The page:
A few weeks ago, we had the chance to catch up with Travis Pastrana for a Where Are They Now feature. When you have a chance to talk with the legendary action sports star, you don’t turn it down. So, we’re featuring him again!
Last week, we attended the premiere for his new film, Action Figures 2, and had the chance to ask him about the movie, his upcoming Evel Knievel jumps, and more.
Racer X: We’re here for the Action Figures 2 premiere at Red Bull headquarters in Santa Monica, California. What are your overall feelings with the outcome of the movie?
Travis Pastrana: I obviously put a lot into the first Action Figures, but that was more of a fun project. We were working on the ramps for Josh Sheehan to do the triple and the Mildon/Foster battle to the qaud flip on BMX. Most of that footage was actually taken from the film and used for NBC specials. The evolution of ramps and what we learned for safer landings with the Bag Jump [airbag] guys ended up inspiring a lot of progression, and I’m definitely proud of that.
For Action Figures, we let every rider edit their own section and put in what they wanted. James Smith oversaw everything, but really it was an amateur film. Turned out to be a cool feel, but riders tended to take out failures and embarrassing moments. And with Nitro [Circus], we’ve always tried to keep the swearing and partying to a minimal. Not in this film. If someone swore or cried or got upset and it was relevant to the situation, we put it in. We’ve tried to keep it kind of cookie-cutter in the past, but our audience is growing up, and this film does as well.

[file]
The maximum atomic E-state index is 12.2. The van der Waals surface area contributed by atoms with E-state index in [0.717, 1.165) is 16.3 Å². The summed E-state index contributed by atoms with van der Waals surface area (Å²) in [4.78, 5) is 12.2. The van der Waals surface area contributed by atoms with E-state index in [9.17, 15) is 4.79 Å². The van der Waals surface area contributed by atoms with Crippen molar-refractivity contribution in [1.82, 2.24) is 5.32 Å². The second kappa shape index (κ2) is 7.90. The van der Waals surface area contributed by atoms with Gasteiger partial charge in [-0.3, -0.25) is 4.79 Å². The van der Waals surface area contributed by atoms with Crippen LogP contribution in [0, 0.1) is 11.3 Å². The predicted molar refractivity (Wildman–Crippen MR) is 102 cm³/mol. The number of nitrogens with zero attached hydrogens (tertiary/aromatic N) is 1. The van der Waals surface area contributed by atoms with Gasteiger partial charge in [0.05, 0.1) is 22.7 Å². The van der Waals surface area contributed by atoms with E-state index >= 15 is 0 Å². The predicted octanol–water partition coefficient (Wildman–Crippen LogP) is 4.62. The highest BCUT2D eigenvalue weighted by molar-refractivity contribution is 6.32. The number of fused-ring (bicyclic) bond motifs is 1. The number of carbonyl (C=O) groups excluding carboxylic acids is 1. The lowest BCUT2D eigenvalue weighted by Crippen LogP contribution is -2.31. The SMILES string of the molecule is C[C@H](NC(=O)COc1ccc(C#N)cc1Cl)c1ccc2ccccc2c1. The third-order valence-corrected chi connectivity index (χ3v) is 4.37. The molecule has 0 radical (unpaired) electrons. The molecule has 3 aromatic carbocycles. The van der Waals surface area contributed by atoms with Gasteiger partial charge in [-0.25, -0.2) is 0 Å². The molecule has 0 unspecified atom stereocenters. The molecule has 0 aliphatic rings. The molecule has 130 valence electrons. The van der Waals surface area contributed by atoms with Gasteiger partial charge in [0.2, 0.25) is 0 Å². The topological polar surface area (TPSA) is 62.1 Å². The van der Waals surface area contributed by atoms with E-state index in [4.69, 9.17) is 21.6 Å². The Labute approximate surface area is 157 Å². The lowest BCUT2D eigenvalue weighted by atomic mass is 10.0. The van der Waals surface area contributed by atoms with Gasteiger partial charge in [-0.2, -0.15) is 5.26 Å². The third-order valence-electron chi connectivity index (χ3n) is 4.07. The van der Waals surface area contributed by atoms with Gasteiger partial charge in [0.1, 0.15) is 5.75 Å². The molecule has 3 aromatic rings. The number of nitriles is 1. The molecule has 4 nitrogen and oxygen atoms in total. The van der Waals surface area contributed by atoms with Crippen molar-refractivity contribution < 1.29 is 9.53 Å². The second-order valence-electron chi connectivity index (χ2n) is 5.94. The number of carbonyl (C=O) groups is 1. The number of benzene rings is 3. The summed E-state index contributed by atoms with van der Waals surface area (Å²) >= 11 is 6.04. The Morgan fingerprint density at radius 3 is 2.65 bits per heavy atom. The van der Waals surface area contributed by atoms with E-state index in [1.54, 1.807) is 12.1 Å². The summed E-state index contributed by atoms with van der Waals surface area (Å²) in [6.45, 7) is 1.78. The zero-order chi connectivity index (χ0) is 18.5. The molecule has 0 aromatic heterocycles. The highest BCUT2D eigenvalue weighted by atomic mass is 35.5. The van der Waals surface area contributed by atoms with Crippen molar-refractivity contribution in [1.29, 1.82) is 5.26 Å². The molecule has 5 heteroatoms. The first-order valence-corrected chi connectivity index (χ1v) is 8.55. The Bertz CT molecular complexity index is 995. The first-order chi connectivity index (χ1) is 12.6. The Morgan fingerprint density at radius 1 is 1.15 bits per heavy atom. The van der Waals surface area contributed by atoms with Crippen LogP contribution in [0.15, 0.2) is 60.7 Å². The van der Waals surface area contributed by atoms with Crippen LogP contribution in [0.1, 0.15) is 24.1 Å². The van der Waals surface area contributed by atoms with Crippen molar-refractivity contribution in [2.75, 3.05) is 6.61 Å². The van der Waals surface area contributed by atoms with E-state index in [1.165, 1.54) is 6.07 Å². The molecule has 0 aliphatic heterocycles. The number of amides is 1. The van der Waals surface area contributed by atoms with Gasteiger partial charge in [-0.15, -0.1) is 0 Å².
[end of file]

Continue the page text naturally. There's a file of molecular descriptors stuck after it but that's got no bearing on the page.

I feel like in general—especially because this is kind of the end of my ride—just to do action sports justice, even though I don’t promote Metal Mulisha and Crusty [Demons] and that kind of attitude. There’s some guys that live that lifestyle and some guys that live super clean-cut and don’t drink and don’t swear. Each person really got exactly who they are, and their personality really comes out. Everybody sent it huge. Everyone put in so much effort. I edited a couple sections, Trevor edited his section, but at the end of the day, it was Cody, who I think is the best editor on Nitro. He came from Woodward, which was really cool. We had him out as just kind of a “win a trip to Pastranaland” kind of thing, and he was better than 90 percent of our editors then, when he was still at Camp Woodward. He’s become the best, hardest-working editor we have at Nitro, and we have some good ones.